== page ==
Urea Nitrogen

CPT: 84520
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  • Blood Urea Nitrogen
  • BUN

Expected Turnaround Time

Within 1 day

Related Documents

Specimen Requirements


Serum (preferred) or plasma


1 mL

Minimum Volume

0.7 mL (Note: This volume does not allow for repeat testing.)


Red-top tube, gel-barrier tube, or green-top (lithium heparin) tube. Do not use oxalate, EDTA, or citrate plasma.


Separate serum or plasma from cells within 45 minutes of collection.

Storage Instructions

Room temperature

Stability Requirements



Room temperature

14 days


14 days


14 days

Freeze/thaw cycles

Stable x3

Causes for Rejection

Improper labeling

Test Details


High BUN occurs in chronic glomerulonephritis, pyelonephritis and other causes of chronic renal disease; with acute renal failure, decreased renal perfusion (prerenal azotemia) as in shock. With urinary tract obstruction BUN increases (postrenal azotemia), for example as caused by neoplastic infiltration of the ureters, hyperplasia or carcinoma of the prostate. BUN is useful to follow hemodialysis and other therapy. “Uremia” was defined by Luke as an expression of a constellation of signs and symptoms in patients with severe azotemia secondary to acute or chronic renal failure.1 Causes of increased BUN include severe congestive heart failure, catabolism, tetracyclines with diuretic use, hyperalimentation, ketoacidosis, and dehydration as in diabetes mellitus, but even moderate dehydration can cause BUN to increase. Corticosteroids tend to increase BUN by causing protein catabolism. Bleeding from the gastrointestinal tract is an important cause of high urea nitrogen, commonly accompanied by elevation of BUN:creatinine ratio. Nephrotoxic drugs must be considered.

Borderline high values may occur after recent ingestion of high protein meal and muscle wasting may cause an elevation as well.

With creatinine, BUN is used to monitor patients on dialysis.

Low BUN occurs in normal pregnancy, decreased protein intake, with intravenous fluids, with some antibiotics, and in some but not all instances of liver disease.

As described by DeCaux et al in 1980, in the syndrome of inappropriate secretion of antidiuretic hormone (SIADH): findings include hyponatremia with serum or plasma Na+ ≤128 mmol/L, hypo-osmolality (<260 mOsm/kg with urine osmolality >300 mOsm/kg) with low BUN. Such findings occur in situations in which patients are overhydrated. Clinical findings included absence of edema or evidence of heart, liver, thyroid, renal or adrenal disease.2 Hypouricemia, with uric acid levels in 16 of 17 patients <4 mg/dL, is reported with the syndrome of inappropriate secretion of antidiuretic hormone.3 (SIADH can be seen with higher serum sodiums and higher osmolalities. Urine osmolality is greater than serum osmolality in SIADH. DeCaux in 1982 presented criteria modified from the 1980 paper.4)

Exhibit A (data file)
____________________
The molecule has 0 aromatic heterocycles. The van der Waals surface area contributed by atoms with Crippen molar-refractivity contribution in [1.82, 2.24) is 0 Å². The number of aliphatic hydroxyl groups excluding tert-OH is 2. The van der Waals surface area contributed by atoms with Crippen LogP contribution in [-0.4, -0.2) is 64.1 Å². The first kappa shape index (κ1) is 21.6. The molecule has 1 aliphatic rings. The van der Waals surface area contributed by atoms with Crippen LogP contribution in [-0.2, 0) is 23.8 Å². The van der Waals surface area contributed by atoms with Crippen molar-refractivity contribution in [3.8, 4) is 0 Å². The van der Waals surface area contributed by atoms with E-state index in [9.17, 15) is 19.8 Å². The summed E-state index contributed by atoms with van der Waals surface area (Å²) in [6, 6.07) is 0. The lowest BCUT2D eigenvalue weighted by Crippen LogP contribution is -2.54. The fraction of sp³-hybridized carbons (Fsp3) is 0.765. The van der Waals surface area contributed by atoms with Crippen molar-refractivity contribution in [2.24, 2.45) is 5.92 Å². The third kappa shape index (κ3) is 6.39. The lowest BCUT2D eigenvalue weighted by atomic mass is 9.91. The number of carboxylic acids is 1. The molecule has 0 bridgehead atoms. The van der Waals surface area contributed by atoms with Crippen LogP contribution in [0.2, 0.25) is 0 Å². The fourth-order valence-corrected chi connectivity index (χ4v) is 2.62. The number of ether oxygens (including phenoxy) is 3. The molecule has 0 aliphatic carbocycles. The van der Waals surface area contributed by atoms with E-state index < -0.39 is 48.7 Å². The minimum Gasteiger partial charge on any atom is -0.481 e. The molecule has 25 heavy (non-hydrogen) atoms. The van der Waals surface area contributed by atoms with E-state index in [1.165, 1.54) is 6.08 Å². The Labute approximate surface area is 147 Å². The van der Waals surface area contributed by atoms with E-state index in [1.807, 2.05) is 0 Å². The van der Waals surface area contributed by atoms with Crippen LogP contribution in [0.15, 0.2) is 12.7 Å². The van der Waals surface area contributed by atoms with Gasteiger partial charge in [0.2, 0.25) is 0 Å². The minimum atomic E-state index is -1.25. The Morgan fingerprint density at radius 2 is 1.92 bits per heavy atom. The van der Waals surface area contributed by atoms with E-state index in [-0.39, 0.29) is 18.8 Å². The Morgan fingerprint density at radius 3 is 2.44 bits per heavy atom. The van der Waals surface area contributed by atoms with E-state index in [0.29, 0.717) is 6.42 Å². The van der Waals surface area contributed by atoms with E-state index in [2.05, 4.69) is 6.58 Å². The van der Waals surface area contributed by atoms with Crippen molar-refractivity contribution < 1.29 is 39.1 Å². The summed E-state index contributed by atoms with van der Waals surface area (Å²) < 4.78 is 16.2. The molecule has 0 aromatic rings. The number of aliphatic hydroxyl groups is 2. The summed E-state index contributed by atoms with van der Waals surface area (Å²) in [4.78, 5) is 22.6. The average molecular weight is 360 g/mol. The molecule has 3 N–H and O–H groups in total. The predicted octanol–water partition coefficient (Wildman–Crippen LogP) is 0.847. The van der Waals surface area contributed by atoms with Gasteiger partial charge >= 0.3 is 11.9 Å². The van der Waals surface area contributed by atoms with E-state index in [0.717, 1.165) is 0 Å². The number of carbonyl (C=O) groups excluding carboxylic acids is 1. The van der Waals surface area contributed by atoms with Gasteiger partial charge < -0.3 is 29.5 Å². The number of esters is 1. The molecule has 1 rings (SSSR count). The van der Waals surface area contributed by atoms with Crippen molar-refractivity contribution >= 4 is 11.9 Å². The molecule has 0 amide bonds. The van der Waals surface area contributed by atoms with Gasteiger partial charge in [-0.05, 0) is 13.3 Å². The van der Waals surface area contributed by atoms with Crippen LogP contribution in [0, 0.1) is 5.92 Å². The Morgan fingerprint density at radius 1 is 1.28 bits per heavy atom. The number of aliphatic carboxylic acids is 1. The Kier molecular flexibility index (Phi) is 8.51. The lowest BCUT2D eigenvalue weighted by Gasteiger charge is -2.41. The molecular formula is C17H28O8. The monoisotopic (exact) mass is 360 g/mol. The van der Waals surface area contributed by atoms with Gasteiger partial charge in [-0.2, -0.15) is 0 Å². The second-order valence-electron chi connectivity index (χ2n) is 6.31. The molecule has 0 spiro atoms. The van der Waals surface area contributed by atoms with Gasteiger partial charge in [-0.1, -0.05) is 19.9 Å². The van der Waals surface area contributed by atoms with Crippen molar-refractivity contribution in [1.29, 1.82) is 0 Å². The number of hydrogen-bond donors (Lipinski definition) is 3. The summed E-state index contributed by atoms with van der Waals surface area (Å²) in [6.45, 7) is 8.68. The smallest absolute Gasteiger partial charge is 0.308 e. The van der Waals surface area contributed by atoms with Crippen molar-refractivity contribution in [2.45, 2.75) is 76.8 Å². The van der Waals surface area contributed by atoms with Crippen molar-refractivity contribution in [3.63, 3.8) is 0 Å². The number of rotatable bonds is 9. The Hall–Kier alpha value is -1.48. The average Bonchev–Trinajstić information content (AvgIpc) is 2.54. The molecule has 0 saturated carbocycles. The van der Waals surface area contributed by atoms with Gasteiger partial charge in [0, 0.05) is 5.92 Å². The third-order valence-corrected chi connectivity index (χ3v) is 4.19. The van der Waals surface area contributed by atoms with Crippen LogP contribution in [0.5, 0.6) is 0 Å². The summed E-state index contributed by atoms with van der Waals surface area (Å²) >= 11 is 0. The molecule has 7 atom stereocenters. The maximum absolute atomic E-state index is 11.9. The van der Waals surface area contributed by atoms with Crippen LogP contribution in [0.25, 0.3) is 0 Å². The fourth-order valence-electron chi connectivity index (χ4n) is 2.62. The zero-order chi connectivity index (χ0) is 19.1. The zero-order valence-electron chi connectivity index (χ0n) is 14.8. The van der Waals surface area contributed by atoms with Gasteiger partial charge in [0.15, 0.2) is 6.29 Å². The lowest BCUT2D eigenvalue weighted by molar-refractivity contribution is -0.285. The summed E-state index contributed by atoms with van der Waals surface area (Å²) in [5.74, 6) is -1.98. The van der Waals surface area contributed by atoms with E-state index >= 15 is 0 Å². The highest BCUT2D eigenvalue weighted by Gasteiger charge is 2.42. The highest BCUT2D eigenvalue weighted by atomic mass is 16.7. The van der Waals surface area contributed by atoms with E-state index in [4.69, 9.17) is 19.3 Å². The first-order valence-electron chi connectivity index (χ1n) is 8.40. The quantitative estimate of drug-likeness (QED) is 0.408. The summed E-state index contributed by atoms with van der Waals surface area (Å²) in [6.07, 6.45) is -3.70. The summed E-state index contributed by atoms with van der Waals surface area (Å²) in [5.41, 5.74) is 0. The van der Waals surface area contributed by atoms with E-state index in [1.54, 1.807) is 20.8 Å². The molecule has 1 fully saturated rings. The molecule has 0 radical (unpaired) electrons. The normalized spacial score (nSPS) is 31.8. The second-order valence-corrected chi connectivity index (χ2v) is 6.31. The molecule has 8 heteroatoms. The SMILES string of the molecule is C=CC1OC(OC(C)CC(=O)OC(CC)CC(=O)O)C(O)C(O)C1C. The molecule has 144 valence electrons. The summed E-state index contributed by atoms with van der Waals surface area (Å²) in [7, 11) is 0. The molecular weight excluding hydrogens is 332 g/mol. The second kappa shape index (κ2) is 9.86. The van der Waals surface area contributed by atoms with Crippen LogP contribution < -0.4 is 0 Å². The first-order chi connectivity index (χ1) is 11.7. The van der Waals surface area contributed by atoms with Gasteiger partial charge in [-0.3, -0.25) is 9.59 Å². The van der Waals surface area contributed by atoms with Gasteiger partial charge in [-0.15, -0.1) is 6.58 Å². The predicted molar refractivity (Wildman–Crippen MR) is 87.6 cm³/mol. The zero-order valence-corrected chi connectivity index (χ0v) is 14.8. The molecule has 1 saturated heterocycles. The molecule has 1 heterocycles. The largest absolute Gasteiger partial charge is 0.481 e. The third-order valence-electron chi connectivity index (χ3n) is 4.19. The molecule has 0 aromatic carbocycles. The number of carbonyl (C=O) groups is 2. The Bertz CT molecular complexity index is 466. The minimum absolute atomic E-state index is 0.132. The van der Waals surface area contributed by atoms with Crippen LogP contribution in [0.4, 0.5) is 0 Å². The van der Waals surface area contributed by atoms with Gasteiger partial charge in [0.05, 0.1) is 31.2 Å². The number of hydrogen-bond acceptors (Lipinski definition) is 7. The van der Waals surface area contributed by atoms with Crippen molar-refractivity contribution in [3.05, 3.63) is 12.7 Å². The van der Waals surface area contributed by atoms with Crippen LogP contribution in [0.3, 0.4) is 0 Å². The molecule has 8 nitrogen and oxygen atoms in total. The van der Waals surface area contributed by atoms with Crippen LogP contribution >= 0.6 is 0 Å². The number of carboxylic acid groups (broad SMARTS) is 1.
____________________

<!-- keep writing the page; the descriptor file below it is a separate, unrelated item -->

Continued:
Osmolality (mOsm/kg H2O) is calculated as follows:

Osmolality = [Na+ (mmol/L)] x [2 + glucose (mg/dL)] / 18 + [BUN (mg/dL) / 2.8]


Uremia is best evaluated with creatinine as well as urea nitrogen.1 In both prerenal and postrenal azotemia, for instance, BUN is apt to be increased somewhat more than is creatinine; however, in a series of dehydrated children with gastroenteritis who had metabolic acidosis and increased anion gap, 88% had BUN concentration ≤18 mg/dL. The authors found bicarbonate and anion gap more sensitive indices in this setting.5 In chronic progressive renal disease, about three-quarters of the renal parenchyma must be damaged or destroyed before azotemia develops.


Enzymatic (urease)

Additional Information

Although creatinine is generally considered a more specific test to evaluate renal function, they are commonly used together.1 Luke points out that clinical renal failure is variable between individual patients.1 Drug effects have been summarized.6


1. Luke RG. Uremia and the BUN. N Engl J Med. 1981; 305(20):1213-1215. 7290133
2. Decaux G, Genette F, Mockel J. Hypouremia in the syndrome of inappropriate secretion of antidiuretic hormone. Ann Intern Med. 1980 Nov; 93(5):716-717. 7212483
3. Beck LH. Hypouricemia in the syndrome of inappropriate secretion of antidiuretic hormone. N Engl J Med. 1979; 301(10):528-530. 460306
4. Decaux G, Unger J, Brimioulle S, Mockel J. Hyponatremia in the syndrome of inappropriate secretion of antidiuretic hormone. Rapid correction with urea, sodium chloride, and water restriction therapy. JAMA. 1982 Jan 22-29; 247(4):471-474. 7054549
5. Bonadio WA, Hennes HH, Machi J, Madagame E. Efficacy of measuring BUN in assessing children with dehydration due to gastroenteritis. Ann Emerg Med. 1989 Jul; 18(7):755-757. 2735594
6. Artur Y, Galimany R. Urea. In: Siest G, Galteau MM, eds. Drug Effects on Laboratory Test Results Analytical Interferences and Pharmacological Effects. Littleton, Mass: PSG Publishing Co;1988: 439-453.


Order Code Order Code Name Order Loinc Result Code Result Code Name UofM Result LOINC
001040 BUN 3094-0 001040 BUN mg/dL 3094-0

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